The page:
There are 7.4 billion people on the planet, and all of them need to be fed. What's the most efficient and sustainable method for accomplishing this? Traditional farming strategies have monopolized our natural resources, and often prove wasteful and too heavily reliant on pesticides and other toxic pollutants. Many regions don't have the means to produce their own organic food supply, and must have it shipped to them from great distances. In future years, as the global population continues to rise and viable farming lands dwindle, our planet could face a food crisis like we've never experienced before. The new vpro documentary The Rise of Vertical Farming explores one possible solution.
Vertical farming literally turns the commonplace farming model on its head. Rows of crops are no longer earthbound, but stacked stories high in a tightly controlled indoor environment. Housed in abandoned warehouses, factories and office buildings, these farms can be erected in cities across the globe, mass produce organic foods for neighboring communities, and greatly reduce the destruction of our ecosystem in the process.
Industrialized farming techniques have profoundly altered the food industry, but they've also contributed to environmental depletion and widespread chronic disease. As a result, the demand for fresh, locally grown produce is at an all-time high. Vertical farming could be the key to fulfilling that demand.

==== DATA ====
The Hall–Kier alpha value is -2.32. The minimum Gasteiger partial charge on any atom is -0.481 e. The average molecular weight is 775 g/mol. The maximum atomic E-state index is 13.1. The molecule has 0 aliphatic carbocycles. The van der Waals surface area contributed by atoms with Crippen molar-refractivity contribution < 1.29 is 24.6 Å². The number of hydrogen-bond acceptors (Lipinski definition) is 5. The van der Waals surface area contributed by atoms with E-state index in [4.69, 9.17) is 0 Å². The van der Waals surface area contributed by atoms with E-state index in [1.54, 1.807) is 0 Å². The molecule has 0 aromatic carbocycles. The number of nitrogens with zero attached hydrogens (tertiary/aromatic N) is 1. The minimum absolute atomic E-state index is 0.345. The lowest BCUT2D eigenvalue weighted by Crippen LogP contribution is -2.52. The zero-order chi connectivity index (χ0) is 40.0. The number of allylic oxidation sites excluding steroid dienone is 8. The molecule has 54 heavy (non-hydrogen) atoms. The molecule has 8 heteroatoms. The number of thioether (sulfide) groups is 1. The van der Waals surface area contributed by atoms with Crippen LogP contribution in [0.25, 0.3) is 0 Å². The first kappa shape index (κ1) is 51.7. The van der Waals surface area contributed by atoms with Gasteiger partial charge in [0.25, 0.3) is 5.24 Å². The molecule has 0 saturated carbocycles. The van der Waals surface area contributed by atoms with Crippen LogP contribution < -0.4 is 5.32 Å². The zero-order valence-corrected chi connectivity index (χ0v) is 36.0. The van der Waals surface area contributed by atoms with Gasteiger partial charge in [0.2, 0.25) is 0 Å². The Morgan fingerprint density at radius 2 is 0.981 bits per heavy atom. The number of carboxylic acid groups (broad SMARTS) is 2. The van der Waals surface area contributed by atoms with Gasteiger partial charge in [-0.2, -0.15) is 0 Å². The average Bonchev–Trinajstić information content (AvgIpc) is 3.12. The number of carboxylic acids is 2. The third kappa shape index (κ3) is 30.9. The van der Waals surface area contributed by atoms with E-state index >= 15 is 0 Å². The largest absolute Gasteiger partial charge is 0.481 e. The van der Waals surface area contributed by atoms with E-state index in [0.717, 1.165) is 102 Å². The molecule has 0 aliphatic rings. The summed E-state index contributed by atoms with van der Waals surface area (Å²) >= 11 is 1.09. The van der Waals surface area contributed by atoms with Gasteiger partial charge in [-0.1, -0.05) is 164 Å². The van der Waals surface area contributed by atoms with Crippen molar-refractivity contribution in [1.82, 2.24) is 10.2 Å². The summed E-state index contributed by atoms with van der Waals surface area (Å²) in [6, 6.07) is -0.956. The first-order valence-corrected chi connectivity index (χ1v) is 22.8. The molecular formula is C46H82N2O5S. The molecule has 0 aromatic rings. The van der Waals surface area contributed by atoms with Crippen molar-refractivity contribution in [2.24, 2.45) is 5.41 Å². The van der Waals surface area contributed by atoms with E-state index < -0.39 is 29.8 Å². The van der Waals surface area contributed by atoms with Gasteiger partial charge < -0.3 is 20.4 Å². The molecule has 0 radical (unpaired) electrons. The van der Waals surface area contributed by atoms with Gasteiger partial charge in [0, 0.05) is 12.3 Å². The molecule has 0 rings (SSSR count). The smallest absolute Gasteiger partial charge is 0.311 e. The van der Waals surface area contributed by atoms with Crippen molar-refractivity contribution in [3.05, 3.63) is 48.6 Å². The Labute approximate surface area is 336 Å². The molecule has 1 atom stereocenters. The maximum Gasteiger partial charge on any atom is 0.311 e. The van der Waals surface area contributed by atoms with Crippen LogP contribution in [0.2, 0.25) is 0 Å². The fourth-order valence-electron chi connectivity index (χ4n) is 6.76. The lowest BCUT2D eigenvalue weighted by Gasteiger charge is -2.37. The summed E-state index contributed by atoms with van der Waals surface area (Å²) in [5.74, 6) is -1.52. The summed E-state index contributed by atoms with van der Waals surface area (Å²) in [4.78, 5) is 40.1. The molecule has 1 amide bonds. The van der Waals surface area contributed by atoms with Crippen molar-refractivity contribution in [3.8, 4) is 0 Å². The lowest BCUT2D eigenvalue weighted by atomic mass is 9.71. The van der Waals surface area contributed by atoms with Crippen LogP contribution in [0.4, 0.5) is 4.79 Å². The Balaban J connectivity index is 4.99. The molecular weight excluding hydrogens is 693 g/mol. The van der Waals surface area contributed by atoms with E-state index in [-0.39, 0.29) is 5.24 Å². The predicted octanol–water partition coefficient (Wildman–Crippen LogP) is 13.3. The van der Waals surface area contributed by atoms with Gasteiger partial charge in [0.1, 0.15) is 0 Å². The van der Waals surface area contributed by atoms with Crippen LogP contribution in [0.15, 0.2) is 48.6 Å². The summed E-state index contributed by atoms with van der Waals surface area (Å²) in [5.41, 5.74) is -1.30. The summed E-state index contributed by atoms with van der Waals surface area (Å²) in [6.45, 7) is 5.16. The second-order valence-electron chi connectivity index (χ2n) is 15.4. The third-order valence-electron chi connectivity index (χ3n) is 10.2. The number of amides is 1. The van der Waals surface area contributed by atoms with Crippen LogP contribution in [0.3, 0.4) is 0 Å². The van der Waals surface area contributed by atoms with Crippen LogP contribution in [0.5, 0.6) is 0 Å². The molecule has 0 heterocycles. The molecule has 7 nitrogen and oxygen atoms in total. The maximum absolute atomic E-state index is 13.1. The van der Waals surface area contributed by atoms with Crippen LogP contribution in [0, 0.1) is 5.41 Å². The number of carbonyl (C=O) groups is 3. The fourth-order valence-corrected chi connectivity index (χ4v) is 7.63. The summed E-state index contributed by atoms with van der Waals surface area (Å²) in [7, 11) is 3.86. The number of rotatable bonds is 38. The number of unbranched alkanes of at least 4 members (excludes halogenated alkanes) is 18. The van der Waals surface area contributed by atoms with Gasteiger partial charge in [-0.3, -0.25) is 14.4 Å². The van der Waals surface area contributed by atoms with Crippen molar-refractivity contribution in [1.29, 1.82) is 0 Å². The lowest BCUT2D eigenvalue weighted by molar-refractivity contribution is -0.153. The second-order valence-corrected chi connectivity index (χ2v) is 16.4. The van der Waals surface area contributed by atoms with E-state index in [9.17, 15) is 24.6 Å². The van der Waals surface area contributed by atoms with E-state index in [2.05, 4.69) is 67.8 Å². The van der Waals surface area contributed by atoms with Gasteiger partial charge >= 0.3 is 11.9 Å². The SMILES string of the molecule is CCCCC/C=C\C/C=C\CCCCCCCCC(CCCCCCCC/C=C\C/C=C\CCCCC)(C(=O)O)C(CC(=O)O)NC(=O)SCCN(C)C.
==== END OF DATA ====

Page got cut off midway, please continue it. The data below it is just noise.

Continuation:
The filmmakers spotlight several of these operations from the United States to Sweden, including Aerofarms, the world's largest vertical farm which is based in New Jersey. These operations make meaningful use of neglected infrastructure and have the potential to elevate the health of the consumers they serve. Often positioned just a few miles from large grocers and distribution centers, they can also slash the span of travel from farm to plate from days and weeks to mere minutes.
The Rise of Vertical Farming gives us an enthralling tour inside a modern farming system that appears to be on the verge of breaking through into the mainstream. It's a social experiment that could one day become a full-fledged industry that serves the needs of billions. The film pays tribute to the power of ingenuity, and inspires hopes for a healthier and more sustainable future.
Directed by: Geert Rozinga